He was the pandemic golden boy, described in one newspaper as the “Disney prince version of a Tory MP”.
Dishy Rishi mania rocked Britain as he handed out nearly £70 billion for furlough, charmed the nation in press conferences and freshened up the Tory image by wearing hoodies and sliders.
One of the most striking photographs from that period was when he persuaded Frances O’Grady, general secretary of the TUC, to stand beside him outside No 11.
In what was a notable coup, the Tory Chancellor grinned as he posed next to the union boss clutching his winter economy plan.
In his bid to save the country from the ravages of the pandemic, Sunak was routinely described as presiding over an economy more socialist than at any point in British history.
Forced to break away from his Thatcherite small state, low tax ideology, Sunak found himself in the unlikely position as the people’s chancellor.
Chancellor of the Exchequer Rishi Sunak with Dame Carolyn Julie Fairbairn, Director General of the CBI, and Frances O’Grady, General Secretary of the TUC.
Dominic Lipinski – PA Images via Getty Images
Newspapers dedicated column inches to his style, background, love of Star Wars and lauded him as a future Tory leader.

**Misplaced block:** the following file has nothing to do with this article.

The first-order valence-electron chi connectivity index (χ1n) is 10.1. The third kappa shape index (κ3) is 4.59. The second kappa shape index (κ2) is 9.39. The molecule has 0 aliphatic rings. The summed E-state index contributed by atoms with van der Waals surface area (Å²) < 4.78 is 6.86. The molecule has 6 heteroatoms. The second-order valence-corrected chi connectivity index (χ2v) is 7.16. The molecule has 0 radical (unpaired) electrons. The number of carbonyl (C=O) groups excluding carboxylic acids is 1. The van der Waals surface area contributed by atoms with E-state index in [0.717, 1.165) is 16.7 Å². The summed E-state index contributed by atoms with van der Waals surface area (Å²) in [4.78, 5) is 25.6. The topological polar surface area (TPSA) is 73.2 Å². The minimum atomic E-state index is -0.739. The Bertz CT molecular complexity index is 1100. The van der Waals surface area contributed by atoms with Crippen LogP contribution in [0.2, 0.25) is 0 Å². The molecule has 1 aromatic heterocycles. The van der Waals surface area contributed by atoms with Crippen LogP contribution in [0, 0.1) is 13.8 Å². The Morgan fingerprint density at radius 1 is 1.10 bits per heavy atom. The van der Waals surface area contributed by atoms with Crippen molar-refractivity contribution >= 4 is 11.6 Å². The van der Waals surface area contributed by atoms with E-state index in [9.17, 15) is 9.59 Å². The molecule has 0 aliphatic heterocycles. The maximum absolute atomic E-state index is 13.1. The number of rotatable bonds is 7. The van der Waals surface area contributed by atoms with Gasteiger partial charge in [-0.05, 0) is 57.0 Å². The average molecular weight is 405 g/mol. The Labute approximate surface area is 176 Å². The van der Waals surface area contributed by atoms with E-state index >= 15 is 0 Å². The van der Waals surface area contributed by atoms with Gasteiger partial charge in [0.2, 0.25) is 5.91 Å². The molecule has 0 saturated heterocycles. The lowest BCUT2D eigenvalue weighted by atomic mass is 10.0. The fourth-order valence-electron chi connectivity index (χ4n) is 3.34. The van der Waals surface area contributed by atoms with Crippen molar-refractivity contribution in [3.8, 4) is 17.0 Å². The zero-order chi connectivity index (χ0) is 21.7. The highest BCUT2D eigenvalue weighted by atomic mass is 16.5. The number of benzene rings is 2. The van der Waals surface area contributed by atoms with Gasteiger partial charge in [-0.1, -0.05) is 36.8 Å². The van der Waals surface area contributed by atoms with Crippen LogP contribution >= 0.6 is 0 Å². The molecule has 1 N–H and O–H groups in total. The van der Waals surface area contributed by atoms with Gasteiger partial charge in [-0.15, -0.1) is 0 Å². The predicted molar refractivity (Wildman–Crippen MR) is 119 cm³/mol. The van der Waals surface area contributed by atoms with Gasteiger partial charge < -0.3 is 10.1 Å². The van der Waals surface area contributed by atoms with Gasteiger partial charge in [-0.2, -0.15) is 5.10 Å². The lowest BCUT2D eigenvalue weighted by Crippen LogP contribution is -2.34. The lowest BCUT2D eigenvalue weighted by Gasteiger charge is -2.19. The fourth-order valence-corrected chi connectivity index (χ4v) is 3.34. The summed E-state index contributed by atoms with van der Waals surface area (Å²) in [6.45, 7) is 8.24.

In July 2020 one female writer in The Times gushed over the “lovely symmetry of his lovely face”.
“A dashingly handsome, twinkly-eyed cartoon of a chap who springs up from behind a podium to offer you cash every 48 hours or so,” she wrote.
As Rishi mania reached fever pitch, the Independent ran a column bearing the headline: “Your ‘strange’ crush on Rishi Sunak could actually be a racist fetish.”
He had a noticeably slick PR operation with major Treasury announcements pumped out on social media, bearing his squiggly signature.
So it was little surprise when Boris Johnson poached Sunak’s director of communications Allegra Stratton to be his own spokeswoman.
Stratton helped coin the “Eat Out To Help Out” slogan which saw the chancellor serving up katsu curry to diners in Wagamama in another slick photoshoot.
Chancellor of the Exchequer Rishi Sunak places an Eat Out to Help Out sticker in the window of a business during a visit to Rothesay on the Isle of Bute, Scotland.
Jeff J Mitchell – PA Images via Getty Images
When times were tough for the prime minister, Sunak was regularly tipped to be the next Tory leader.
This speculation reached its height during the partygate scandal, which saw Conservative MPs publicly calling for Johnson to go.
Plenty of Tory MPs said privately they could see the chancellor as a “safe pair of hands” and a stabilizing influence after a period of chaos.
But as one senior backbench Tory MP previously told HuffPost UK: “Everyone loved him while he was dishing out money during the pandemic, but what about when he has to claw all that back?”
Pandemic costs, an energy crisis, soaring inflation and ballooning national debt are creating a perfect storm for a chancellor who was appointed a mere two years ago.
His spring statement dive-bombed on Wednesday as he was accused of not doing enough to help the poorest households.